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Our View: Many questions over president’s use of a private jet

Although rumours have been circulating for some time now about President Anastasiades’ regular use of a private jet for his travels abroad, it only became a public issue on Sunday because the plane faced a problem over the Atlantic and had to return to New York.

Initial news reports about the incident mentioned nothing about the airline the president and his entourage were using or the flight number, raising questions that had to be answered by the government. Only then was it officially confirmed that Anastasiades was using a private jet.

Why had there been such secrecy? What was the government trying to hide? What was the cost for the use of the private jet, which according to Politis was a Boeing 737 800, and was it included in the government budget? Had the expenditure been approved by the legislature? Had there been a tenders’ procedure to secure the best price for the taxpayer? Why was such a big private jet necessary, when a small plane would have cost significantly less money? Is there a chartering agreement with the Saudi company that is reportedly providing the plane and what is the price per flight hour being paid?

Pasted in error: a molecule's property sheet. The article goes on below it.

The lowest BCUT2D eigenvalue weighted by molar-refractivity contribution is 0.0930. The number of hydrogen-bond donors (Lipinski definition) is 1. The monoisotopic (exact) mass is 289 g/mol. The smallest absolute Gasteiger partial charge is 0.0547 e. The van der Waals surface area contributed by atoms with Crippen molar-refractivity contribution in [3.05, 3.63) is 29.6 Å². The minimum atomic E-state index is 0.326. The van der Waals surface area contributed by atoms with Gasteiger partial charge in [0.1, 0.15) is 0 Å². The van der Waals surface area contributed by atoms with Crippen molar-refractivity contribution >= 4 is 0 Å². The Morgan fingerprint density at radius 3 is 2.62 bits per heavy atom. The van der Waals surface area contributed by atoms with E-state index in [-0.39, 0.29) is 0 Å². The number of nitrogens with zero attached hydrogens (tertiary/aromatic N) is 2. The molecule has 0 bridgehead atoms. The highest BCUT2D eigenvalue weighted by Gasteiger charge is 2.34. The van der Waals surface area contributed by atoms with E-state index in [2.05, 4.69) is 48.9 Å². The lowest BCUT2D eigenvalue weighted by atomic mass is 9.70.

None of these questions have been properly answered, with the government fudging the issue. The government spokesman said the company had been “selected after an evaluation of bids” but was unable to give any information about the chartering agreement and cost of the private jet to the taxpayer. The irony is that it would be worse if the government was not paying anything for the use of the Saudi-owned jet as this would reflect even more negatively on the president. Why would any businessman make available a Boeing 737 to a head of state of a foreign country? One columnist justifiably asked whether the president or his family circle had business links with the owner of the company.

Countless questions are raised and so far there have been no answers. Will there be any, or will the presidential palace wait for interest to fade and the matter forgotten? Auditor-general Odysseas Michaelides, who announces investigations into every triviality reported in the news, has not offered to look into the matter, even though transparency regarding government spending and public contracts are both in his remit. Has he not identified anything worth investigating in this case, not even the complete lack of transparency on the part of the government in the way it spends public money?

As for the president, the sneakiness with which he conducts official business is nothing to be proud of. At least when the late Demetris Christofias was president and had leased a private jet for 50 flight hours, a decision lambasted by Anastasiades at the time, he did not try to hide the fact.

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